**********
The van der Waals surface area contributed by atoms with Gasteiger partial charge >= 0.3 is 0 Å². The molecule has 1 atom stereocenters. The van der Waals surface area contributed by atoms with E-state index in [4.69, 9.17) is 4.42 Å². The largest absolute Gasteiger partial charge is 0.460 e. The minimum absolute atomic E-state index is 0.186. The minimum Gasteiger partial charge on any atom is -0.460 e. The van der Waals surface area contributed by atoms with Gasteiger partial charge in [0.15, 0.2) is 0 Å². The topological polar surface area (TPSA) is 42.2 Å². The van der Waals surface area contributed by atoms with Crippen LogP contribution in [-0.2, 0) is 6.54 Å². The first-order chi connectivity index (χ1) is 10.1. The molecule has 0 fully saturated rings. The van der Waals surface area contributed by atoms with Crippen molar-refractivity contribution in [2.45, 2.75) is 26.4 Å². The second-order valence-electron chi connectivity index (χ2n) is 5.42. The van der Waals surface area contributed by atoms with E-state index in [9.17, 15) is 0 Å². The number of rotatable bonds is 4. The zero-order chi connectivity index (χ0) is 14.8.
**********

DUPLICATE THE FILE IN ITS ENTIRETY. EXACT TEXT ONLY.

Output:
The van der Waals surface area contributed by atoms with Gasteiger partial charge >= 0.3 is 0 Å². The molecule has 1 atom stereocenters. The van der Waals surface area contributed by atoms with E-state index in [4.69, 9.17) is 4.42 Å². The largest absolute Gasteiger partial charge is 0.460 e. The minimum absolute atomic E-state index is 0.186. The minimum Gasteiger partial charge on any atom is -0.460 e. The van der Waals surface area contributed by atoms with Gasteiger partial charge in [0.15, 0.2) is 0 Å². The topological polar surface area (TPSA) is 42.2 Å². The van der Waals surface area contributed by atoms with Crippen LogP contribution in [-0.2, 0) is 6.54 Å². The first-order chi connectivity index (χ1) is 10.1. The molecule has 0 fully saturated rings. The van der Waals surface area contributed by atoms with Crippen molar-refractivity contribution in [2.45, 2.75) is 26.4 Å². The second-order valence-electron chi connectivity index (χ2n) is 5.42. The van der Waals surface area contributed by atoms with E-state index in [9.17, 15) is 0 Å². The number of rotatable bonds is 4. The zero-order chi connectivity index (χ0) is 14.8.